What do you think? Does “formal” English still matter in the post-Twitter world?


Check out the introduction and let us know.

We’ve also been tweeting out #NationalGrammarDay #protips from the book today.

Happy National Grammar Day!

Photo via Brett Jordan / Flickr

PUP Book Chosen for Princeton Pre-Read

For incoming Princeton University freshmen, the first piece of required reading will come from the shelves here at Princeton University Press. As part of the university’s Pre-Read program, which was initiated last year by President Christopher L. Eisgruber, members of the class of 2018 will be reading Meaning in Life and Why It Matters by Susan Wolf.

So, what is the idea behind this book? When we pick up a friend from the airport, bake a chocolate cake, or visit a loved one in the hospital, we’re not doing it for our own self-interest or for the greater good. In fact, the reasons and things that make our lives worth living often have nothing to do with the egoistic or altruistic motives that most people, including philosophers, think drive people to act. According to Susan Wolf, meaningfulness—not happiness or morality—makes our lives worth living.

In Meaning in Life and Why It Matters, Wolf argues that meaning comes from loving objects worthy of love and engaging with them in a positive way. That is, we act out of love for objects that we rightly perceive as worthy of love—and it is these actions that give meaning to our lives. Wolf makes a compelling case that, along with happiness and morality, this kind of meaningfulness is an essential element of human well-being.

Princeton reports on the choice of Wolf’s book in a recent article, which includes the president’s thoughts on this year’s selection:

“It is a superb example of engaged, ethical writing, and I hope that it will introduce the freshmen to the kinds of scholarship they will encounter at Princeton,” President Eisgruber says. “The book also includes short critical comments by four distinguished scholars, along with reply from Wolf — as such, it models for students how one can disagree with a thesis in a way that is simultaneously rigorous, constructive and collegial. Finally, a key point in Wolf’s argument pertains to the objectivity of value and why it matters; that question is important, and it inspires lively argument among undergraduates.”

Read the full story from Princeton here.


Meaning in Life


Looking to find out more about this year’s selection?

Read the introduction of Meaning in Life and Why It Matters for yourself here. You can also check out a review of the book on the New York Times‘ Opinionator blog.

Launch of The Princeton Encyclopedia of Poetry and Poetics— “004”!

We were delighted to host the launch of the Fourth Edition of The Princeton Encyclopedia of Poetry and Poetics at the London Review Bookshop last Thursday evening. Contributors, well-wishers and lifelong fans gathered together to celebrate this magnificent book. Among them was the contributor on Poetry of Russia, Andrew Kahn, who was kind enough to share his admiration for this much-loved work in a speech:

“Like the appearance of a new James Bond film, the appearance of the fourth edition of The Princeton Encyclopedia of Poetry and Poetics—004!—is cause for jubilation.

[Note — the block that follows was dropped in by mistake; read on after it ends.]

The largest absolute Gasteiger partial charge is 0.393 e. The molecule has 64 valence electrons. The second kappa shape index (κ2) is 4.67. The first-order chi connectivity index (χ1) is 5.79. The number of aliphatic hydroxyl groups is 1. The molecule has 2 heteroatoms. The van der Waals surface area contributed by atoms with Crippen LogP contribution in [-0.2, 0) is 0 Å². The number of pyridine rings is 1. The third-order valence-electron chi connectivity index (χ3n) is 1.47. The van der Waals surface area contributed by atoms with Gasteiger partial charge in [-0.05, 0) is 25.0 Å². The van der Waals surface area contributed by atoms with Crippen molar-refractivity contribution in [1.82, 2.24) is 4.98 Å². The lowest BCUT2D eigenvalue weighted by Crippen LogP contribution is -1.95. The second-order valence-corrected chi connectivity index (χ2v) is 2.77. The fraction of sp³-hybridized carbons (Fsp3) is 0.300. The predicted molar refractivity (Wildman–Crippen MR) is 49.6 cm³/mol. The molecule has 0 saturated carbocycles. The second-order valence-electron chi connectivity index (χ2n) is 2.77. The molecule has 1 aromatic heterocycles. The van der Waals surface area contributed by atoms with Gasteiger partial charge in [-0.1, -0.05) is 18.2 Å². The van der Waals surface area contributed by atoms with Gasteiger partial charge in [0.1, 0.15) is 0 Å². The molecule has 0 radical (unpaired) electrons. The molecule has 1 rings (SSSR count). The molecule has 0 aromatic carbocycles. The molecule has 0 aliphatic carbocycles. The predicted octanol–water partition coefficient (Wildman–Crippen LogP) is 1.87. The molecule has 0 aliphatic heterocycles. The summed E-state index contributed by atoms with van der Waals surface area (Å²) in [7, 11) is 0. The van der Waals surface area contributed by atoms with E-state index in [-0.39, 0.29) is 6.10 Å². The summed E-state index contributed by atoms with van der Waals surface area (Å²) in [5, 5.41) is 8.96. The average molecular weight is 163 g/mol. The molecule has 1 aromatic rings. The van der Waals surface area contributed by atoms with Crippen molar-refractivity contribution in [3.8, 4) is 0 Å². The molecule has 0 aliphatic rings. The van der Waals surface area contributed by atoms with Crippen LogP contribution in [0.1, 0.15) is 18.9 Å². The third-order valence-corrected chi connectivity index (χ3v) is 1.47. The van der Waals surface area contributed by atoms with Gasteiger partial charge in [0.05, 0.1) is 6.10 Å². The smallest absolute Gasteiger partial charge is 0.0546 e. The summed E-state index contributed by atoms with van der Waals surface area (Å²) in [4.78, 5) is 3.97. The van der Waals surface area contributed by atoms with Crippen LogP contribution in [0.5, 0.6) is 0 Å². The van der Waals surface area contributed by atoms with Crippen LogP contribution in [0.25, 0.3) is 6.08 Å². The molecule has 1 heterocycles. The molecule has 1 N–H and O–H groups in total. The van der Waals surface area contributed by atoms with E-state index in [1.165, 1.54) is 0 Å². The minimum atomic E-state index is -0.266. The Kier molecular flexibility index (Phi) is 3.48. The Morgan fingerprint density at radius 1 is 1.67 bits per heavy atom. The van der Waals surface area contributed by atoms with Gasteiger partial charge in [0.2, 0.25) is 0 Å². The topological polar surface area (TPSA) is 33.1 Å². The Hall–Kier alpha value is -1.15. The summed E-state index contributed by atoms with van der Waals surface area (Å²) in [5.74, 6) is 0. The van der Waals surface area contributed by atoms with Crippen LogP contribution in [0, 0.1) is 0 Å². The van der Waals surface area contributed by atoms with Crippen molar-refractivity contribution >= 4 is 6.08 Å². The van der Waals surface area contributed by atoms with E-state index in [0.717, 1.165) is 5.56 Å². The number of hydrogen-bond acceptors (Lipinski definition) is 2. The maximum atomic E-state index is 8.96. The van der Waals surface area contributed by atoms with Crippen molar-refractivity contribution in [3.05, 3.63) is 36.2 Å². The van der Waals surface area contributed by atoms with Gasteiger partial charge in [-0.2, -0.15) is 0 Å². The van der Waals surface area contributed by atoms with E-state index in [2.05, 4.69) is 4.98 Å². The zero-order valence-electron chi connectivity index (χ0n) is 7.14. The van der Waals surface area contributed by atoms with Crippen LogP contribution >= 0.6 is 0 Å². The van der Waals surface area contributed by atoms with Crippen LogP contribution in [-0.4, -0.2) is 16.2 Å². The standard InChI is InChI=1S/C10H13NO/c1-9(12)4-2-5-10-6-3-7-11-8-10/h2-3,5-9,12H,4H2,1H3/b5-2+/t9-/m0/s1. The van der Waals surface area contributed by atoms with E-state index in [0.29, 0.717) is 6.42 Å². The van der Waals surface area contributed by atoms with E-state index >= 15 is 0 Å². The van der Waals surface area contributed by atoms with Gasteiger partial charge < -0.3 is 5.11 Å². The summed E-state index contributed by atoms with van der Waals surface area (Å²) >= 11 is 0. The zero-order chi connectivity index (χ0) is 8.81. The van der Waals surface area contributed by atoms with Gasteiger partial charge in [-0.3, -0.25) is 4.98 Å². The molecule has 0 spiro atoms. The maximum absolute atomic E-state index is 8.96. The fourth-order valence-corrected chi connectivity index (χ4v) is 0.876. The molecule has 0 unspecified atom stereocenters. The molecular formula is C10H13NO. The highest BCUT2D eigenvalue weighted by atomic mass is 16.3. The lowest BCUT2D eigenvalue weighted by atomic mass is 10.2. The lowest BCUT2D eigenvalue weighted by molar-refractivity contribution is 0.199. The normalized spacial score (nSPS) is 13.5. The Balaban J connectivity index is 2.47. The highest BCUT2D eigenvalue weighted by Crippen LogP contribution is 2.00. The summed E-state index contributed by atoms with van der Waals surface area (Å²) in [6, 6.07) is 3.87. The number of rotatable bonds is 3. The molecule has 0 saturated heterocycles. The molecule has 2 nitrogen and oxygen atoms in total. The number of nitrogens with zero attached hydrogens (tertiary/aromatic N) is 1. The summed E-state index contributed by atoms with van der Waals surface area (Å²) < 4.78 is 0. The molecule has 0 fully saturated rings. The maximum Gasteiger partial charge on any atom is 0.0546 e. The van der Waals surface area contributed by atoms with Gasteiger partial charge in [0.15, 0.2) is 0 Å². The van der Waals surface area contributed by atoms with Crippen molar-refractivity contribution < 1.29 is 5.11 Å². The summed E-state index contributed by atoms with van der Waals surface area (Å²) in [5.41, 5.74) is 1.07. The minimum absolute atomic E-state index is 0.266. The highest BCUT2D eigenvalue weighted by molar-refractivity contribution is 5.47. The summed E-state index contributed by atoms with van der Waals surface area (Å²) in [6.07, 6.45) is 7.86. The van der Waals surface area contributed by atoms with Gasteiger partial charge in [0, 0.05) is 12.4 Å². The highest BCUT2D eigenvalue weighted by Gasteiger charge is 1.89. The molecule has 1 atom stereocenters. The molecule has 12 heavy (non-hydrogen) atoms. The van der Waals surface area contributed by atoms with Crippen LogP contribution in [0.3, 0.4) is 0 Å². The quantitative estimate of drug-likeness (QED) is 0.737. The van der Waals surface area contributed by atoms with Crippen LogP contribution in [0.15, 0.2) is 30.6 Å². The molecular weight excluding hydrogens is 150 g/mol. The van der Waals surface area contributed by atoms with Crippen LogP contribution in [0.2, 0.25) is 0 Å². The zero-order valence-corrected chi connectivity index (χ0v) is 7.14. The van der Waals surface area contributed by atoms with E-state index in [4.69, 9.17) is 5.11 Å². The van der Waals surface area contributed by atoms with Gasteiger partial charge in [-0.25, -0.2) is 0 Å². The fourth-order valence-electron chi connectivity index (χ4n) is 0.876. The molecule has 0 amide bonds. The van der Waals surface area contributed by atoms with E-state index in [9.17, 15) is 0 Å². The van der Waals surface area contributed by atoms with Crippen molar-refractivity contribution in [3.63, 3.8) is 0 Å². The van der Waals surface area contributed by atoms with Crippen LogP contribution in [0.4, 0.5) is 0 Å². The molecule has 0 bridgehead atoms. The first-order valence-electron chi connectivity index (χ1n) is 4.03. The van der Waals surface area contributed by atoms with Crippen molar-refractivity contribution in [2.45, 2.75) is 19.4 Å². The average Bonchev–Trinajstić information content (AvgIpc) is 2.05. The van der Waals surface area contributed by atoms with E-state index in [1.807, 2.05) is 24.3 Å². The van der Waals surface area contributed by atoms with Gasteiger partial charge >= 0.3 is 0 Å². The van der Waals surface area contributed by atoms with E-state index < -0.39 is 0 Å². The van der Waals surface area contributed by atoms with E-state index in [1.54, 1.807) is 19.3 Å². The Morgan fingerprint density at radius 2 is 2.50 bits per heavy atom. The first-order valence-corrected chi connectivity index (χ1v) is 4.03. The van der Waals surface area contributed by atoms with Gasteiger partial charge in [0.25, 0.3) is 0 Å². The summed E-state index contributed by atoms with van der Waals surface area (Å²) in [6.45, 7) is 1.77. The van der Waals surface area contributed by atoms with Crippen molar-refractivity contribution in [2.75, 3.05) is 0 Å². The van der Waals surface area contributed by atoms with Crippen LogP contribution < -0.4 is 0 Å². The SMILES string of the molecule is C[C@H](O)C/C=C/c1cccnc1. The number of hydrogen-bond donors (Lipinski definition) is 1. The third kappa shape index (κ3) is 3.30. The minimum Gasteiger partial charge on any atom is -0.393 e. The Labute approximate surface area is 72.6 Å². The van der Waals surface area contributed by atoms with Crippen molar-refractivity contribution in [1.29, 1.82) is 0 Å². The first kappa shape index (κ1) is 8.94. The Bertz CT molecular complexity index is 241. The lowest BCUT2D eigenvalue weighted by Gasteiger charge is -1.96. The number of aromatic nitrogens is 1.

This new edition is a magnificent book and achievement. Was there ever a work that taught us more about the ideal and the practical, the historical and the theoretical? Was there ever a work that in a single volume ranged across so many forms of the imagination? Perhaps the Bible, but then for many of its readers, and I include myself, the Princeton Encyclopedia is something of a Bible, containing revelations, divine writings, miracles of concision and lightly worn authority, the precepts of wisdom literature and abundant storytelling. Except that the God of Poetics wears her learning lightly. While deeply serious, and executed with great technical finish, this Good Book is a lovable and playful work. One would want to praise it in terms commensurate it with its contents and achievement. One would therefore want to be a ‘Meistersinger’ (p. 860) gripped by a ‘furor poeticus’ (p.531), ‘inspired’ (p.709) with ‘intensity’ (p. 710) to dithyrambic flights (p.371), to new heights of ‘agudeza’ (p.26), to praise Princeton Press ‘phonesthemically’ (p.1038) in rhyme, near rhyme or even ottava rima, to lavish ‘hovering accents’ (p.640) or devise hypograms (p.649), to roar with leonine rhymes or fire a cybertext, and then to repeat the pythiambic ode, a paplindrome of rispetto or, if you all joined in, to stage a ‘poetry slam’ (p.1070)—a Zulu izibongo (p. 1553) or an epinikion in the Pindaric mode.

It’s not news that the art of poetry has many rules and forms from ‘agudeza’ to ‘Zulu’. But the Princeton Encyclopedia always manages to make it new. This indispensable manual has a history of being savoured and cherished, and the fourth edition will instruct and inspire faithful users and new readers alike. Its reach is global–the expanded selection of national chapters bears witness to the universality and vitality of poetry. It’s worth its considerable weight in gold (but well priced so have no fear). But there’s a further aspect to the Princeton Encyclopedia that I find profoundly wonderful. Poetry as we see it assembled, explored, taxonomized, appreciated and renewed here is a mirror of civilizations and hearts and minds. It turns out that poetry is nothing less than the sum total of virtually everything that goes into thinking and writing about life. In fact, one has only to glance at topical chapters to see that poetry IS life because poetry goes hand in hand with anthropology, belief, culture, dance, gender, history, linguistics, music, painting, philosophy, politics, psychology, religion, science, technology and therapy. And if I might strike a personal note, there are many reference works about poetry, but there is only one that commands universal respect. Contributing a chapter on my subject, and writing an essayistic account of the lives and lines of the poets of Russia, was a privilege and uplifting responsibility.